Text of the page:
SPRINGFIELD — Legislators are going down to the wire — a Friday midnight deadline — to try to pass major legislation, including a budget, a capital plan and controversial measures that would expand abortion provisions and legalize recreational marijuana.
There’s also a gaming expansion that’s seen its fair share of hiccups — and numerous disputes over taxes within a capital plan that have sent stakeholders and lobbyists in a tizzy.
The clock is ticking. Legislators will have to quickly digest the budget, with language trickling out of the Illinois House on Thursday evening. And there are still changes being made to a capital plan that currently includes a gas tax hike, a $1 tax on cigarettes and vaping and several other controversial taxes.
The Illinois Senate must still take up an abortion measure that stirred up an emotional and lengthy debate on the House floor on Tuesday. The measure would repeal the state’s current abortion law, adopted in 1975. In its place would be language in which certain elements are removed, such as: spousal consent; criminal penalties for doctors who perform abortions; waiting periods; and other restrictions on facilities where abortions are performed. A new provision says abortions can be performed after viability only if necessary to protect the health or life of the pregnant woman. It also defines the viability as the fetus having a significant likelihood of survival outside the uterus without extraordinary medical measures.
And after clearing changes to a recreational cannabis legalization measure, the Illinois House must debate it on the floor. Facing opposition, bill sponsors scaled back expungement provisions in the measure and narrowed down home grow for just medical marijuana patients, among other changes.
The Illinois House planned to take up the cannabis measure at a Thursday night committee meeting, to clear it for a vote on Friday. Cook County State’s Attorney Kim Foxx, who helped to shape the expungement changes, came to Springfield to testify on the measure.
The original language would have automatically expunged an estimated 800,000 convictions. The revised language means those with convictions for cannabis possession convictions under 30 grams can get pardoned by the governor. States attorneys would then be able to petition the court to expunge the record. A judge would direct law enforcement agencies and county clerks to clear their record.
While the bill sponsor remained optimistic about its passage, House Democrats met during a lengthy caucus about the bill earlier Thursday. It’s unclear whether there’s enough support, so a close vote is anticipated, sources said. But Illinois House Speaker Mike Madigan will likely play a big role in helping Gov. J.B. Pritzker secure enough votes for passage since it’s considered one of the governor’s key legislative priorities this session.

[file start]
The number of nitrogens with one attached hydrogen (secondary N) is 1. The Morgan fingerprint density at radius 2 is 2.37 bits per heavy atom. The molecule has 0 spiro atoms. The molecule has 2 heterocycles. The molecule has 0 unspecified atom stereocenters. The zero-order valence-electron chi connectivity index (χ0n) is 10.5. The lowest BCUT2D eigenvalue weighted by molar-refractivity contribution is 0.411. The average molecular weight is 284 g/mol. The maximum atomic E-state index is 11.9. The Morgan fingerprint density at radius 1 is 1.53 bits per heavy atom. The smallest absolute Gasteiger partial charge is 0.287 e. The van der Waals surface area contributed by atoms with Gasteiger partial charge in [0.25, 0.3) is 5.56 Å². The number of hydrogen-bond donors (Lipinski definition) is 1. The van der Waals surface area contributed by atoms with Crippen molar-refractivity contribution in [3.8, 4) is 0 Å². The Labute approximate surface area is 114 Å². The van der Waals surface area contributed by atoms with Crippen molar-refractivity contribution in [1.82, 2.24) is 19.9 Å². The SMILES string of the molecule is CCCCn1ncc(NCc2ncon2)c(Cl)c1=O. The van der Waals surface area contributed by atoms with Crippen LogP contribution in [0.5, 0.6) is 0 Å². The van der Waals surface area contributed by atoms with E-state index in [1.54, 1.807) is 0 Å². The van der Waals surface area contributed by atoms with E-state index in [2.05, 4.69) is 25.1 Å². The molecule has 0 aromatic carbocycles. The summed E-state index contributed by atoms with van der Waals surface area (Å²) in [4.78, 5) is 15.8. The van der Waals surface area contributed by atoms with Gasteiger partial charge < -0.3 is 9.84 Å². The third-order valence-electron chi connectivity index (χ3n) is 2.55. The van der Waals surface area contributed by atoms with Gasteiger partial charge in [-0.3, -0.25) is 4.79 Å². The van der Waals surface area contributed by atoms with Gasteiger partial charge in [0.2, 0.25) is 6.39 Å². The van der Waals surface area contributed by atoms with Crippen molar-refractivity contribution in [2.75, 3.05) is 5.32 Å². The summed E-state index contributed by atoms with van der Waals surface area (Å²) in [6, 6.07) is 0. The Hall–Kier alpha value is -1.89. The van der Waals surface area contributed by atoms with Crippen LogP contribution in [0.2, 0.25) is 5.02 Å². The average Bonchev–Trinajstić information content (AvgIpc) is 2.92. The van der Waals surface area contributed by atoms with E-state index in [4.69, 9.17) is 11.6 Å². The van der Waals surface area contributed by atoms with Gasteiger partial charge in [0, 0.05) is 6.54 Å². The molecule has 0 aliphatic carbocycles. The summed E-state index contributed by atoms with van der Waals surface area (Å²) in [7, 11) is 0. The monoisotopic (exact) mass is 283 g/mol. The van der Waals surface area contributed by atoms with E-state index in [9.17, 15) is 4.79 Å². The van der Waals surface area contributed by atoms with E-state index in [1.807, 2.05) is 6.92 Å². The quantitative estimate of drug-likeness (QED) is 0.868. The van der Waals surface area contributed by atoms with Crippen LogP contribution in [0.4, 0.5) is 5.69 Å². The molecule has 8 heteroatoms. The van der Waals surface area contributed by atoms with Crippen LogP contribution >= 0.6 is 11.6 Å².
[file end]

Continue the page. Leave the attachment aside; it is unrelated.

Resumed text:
But changing the state’s income tax structure to a graduated income tax — or one in which those with higher incomes pay more — is the freshman governor’s No. 1 priority, and it appears he’ll see a big win. The Illinois House on Monday approved a November 2020 ballot question that will ask voters if they wish to change the state’s income tax structure from a flat tax to the graduated tax Pritzker is championing. The Senate passed the resolution, as well as two corresponding measures on May 1.
On Thursday, the Illinois House took up part of that package, a measure that includes the new income tax rates should voters adopt a graduated income tax referendum. Republican lawmakers likened the increased taxes to “hyenas” in the wild and “like giving an alcoholic an ATM card that’s fully loaded.”
Illinois House Republican Leader Jim Durkin, R-Western Springs, called the tax plan “the final stake in the heart of our small businesses.” And state Rep. Mark Batinick, R-Plainfield, complained it won’t address the state’s pension crisis or improve the state’s business climate. He called the tax change a way to open up revenue “like we’re a young kid that hit the lottery and went to Vegas.”
The governor’s plan, which he calls a “fair tax,” would tax income between $250,000 and $500,000 at 7.75 percent. Income from $500,000 to $1 million would be taxed 7.85 percent and income over $1 million would be taxed 7.99 percent. The Senate’s version separated rates for single and joint filers, an issue many brought up when Pritzker unveiled his preferred rates in March. The corporate tax rate within the package would also be raised to 7.99 percent.
Under current law, all personal income is taxed at 4.95 percent and corporate income at 7 percent.
During debate, State Rep. C.D. Davidsmeyer, R-Jacksonville, likened taxing the wealthy to the wild: “That’s what hyenas do to animals in the wild.”
“They divide them, they sanction them up and they after after the small group because they’re easier to attack,” Davidsmeyer said.
But bill sponsor State Rep. Mike Zalewski, D-Riverside, championed it as a way for voters to have a say in a historic way: “I would suggest stability is better than what we have right now.”